Ben Pelto bio photo


My research interests are broad and varied, I am most passionate about the nexus of climate and the cryosphere, particularly relating to water resources. I am most interested in collecting quality observational data to better inform and validate geodetic data to examine large-scale glacier change, and to use direct observations and remote sensing to calibrate and validate local- to regional- scale physical models of glacier evolution. These topics are outlined here:

Hydrologic change in mountain catchments

My current research project at UBC with Dan Moore is titled “Cumulative effects of climate and land cover change on river flows in mountain catchments”. We are studying the Bridge headwater catchment of the Bridge River, where the 75 km2 Bridge Glacier is located. I recently presented a poster on this research at the AGU conference: Poster PDF.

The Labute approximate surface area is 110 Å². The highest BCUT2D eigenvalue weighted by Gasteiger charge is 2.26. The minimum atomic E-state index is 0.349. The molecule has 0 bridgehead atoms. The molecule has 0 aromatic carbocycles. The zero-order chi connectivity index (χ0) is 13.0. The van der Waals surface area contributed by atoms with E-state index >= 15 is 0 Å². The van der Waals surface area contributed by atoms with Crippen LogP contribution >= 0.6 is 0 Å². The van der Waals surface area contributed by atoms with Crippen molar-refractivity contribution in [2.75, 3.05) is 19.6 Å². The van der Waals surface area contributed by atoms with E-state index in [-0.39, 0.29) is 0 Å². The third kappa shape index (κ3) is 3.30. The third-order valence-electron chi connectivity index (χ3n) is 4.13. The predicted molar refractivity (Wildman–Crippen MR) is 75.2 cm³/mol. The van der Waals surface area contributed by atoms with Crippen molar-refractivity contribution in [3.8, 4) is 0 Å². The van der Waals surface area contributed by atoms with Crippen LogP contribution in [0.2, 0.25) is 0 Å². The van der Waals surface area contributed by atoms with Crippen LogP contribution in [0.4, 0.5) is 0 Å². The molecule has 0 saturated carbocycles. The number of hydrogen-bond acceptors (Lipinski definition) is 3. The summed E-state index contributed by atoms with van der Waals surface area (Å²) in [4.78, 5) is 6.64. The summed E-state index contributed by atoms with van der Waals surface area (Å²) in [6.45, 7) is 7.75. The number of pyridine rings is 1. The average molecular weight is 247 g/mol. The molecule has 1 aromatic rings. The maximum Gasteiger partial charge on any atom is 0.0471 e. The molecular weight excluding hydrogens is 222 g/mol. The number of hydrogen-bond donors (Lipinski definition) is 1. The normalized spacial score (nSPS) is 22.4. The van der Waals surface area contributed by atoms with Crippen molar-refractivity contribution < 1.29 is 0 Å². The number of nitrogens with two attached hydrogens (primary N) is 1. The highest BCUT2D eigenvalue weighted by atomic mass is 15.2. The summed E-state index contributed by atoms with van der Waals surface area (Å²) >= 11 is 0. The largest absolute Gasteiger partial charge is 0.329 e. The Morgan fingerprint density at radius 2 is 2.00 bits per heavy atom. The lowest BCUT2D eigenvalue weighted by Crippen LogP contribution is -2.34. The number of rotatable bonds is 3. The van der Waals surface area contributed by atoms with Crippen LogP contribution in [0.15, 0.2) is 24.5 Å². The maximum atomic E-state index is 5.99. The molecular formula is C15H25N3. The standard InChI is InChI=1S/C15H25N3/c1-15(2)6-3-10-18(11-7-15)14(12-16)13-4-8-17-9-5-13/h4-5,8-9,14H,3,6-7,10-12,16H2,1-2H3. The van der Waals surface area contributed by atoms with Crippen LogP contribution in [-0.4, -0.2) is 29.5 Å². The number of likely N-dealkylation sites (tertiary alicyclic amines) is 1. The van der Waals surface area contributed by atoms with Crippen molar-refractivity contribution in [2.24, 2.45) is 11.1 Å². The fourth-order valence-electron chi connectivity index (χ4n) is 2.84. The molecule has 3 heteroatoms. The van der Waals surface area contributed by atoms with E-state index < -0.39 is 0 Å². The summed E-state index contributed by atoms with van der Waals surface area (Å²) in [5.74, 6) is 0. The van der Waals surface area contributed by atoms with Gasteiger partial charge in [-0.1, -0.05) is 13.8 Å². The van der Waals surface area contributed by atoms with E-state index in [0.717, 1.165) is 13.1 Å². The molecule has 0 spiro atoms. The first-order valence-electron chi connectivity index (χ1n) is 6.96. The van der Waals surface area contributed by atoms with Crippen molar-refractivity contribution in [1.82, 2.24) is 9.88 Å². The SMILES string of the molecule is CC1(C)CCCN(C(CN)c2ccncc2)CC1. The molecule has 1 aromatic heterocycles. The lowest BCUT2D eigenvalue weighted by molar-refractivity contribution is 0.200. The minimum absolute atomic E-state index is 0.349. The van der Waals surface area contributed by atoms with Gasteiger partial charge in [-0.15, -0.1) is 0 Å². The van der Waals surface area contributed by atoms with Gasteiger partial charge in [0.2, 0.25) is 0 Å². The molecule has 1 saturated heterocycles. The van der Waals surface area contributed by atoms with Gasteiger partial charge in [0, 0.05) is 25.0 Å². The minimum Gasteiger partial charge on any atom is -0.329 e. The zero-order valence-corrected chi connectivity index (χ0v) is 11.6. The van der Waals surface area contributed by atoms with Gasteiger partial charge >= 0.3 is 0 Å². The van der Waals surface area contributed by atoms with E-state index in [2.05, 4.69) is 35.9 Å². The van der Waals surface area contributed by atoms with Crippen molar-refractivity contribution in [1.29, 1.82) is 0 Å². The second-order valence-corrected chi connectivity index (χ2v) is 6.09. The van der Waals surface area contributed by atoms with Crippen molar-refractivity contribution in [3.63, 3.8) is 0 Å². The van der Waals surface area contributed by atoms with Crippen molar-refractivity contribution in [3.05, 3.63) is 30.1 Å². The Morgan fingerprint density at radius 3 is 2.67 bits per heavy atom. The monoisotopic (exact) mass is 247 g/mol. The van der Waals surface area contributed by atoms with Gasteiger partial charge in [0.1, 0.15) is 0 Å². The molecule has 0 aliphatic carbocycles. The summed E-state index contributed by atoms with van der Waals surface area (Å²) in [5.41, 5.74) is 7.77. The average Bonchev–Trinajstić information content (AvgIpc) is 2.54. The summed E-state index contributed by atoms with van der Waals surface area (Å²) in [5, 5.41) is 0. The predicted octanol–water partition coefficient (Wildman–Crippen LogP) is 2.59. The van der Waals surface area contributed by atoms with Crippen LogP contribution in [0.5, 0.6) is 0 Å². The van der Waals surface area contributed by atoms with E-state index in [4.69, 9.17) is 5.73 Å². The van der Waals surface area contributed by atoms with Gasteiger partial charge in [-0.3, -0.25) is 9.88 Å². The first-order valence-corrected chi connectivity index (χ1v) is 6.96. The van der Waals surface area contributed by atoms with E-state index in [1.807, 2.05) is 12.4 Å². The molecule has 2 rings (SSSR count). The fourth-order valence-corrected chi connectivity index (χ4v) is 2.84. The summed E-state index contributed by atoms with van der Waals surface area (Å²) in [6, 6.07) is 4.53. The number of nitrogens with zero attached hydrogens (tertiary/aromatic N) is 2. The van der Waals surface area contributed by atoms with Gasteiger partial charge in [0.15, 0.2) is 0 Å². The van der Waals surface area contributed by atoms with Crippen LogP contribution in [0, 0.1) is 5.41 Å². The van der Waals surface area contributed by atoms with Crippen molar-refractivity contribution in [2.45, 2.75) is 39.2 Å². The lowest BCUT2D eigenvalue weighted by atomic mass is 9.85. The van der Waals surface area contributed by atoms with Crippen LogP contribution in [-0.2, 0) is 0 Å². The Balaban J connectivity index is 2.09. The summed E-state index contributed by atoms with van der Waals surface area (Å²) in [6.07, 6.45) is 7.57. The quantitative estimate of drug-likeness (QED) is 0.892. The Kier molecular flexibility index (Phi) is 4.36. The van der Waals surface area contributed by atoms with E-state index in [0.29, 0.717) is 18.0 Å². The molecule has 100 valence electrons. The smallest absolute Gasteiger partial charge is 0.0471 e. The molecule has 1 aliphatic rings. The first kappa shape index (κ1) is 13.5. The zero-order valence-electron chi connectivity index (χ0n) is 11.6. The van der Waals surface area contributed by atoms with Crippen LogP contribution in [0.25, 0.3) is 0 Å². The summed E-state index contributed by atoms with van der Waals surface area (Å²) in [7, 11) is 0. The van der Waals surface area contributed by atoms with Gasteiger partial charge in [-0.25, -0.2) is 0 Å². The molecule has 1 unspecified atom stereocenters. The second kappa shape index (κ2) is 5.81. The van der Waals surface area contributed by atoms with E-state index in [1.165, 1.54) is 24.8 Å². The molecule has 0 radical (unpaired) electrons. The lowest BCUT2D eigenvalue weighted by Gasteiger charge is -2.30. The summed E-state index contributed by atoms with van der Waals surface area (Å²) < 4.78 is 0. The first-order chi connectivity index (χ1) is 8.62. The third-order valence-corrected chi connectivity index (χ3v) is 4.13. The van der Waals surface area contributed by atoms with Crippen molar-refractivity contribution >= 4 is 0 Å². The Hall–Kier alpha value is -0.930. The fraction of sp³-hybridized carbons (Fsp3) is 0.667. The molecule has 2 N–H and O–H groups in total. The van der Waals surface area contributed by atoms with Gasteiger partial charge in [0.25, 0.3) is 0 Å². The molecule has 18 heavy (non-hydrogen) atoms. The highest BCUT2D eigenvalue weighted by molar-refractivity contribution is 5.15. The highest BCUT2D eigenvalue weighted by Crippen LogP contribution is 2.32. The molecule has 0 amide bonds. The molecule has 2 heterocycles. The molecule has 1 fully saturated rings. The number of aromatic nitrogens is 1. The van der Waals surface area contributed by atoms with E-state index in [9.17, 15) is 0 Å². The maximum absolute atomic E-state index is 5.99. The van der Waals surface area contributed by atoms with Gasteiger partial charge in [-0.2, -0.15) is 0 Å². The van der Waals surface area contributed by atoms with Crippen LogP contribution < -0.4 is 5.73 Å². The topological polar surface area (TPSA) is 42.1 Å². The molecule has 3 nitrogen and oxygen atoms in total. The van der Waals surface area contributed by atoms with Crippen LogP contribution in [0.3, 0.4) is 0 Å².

Glaciological and geodetic mass balance

Figure: Conrad Glacier LiDAR-derived annual surface height change for (left to right) 2014--2015, 2015--2016, 2016--2017, 2017--2018, and cumulatively 2014--2018.

Relevant publications:

Ice dynamics modeling at local and regional scales

Pelto et al. (2020) Bias-corrected estimates of glacier thickness in the Columbia River Basin, Canada.

Figure: Ice thickness measurements (Table 2) for (a) Kokanee, (b) Haig, (c) Conrad, (d) West Washmawapta, (e) Illecillewaet, (f) Nordic and (g) Zillmer glaciers. Coordinates are °N and °W. Scale differs among glaciers. Figures S1–S7 contain detailed maps with LiDAR DEM hillshades.
Figure: Optimized ice thickness for (a) Kokanee, (b) Haig, (c) Conrad, (d) West Washmawapta, (e) Illecillewaet, (f) Nordic and (g) Zillmer glaciers.

Relevant publications: Pelto et al., 2020.

Mass balance gradients from ice flux

Currently in review in the Journal of Geophysical Research

Current Projects

GIF: Kokanee Glacier terminus 2015-2021 from 1-m-resolution LiDAR DEMs. Retreat of 140 m, 23 m year.

Past Projects


Panorama: The upper portion of the valley tongue of Conrad Glacier in 2018.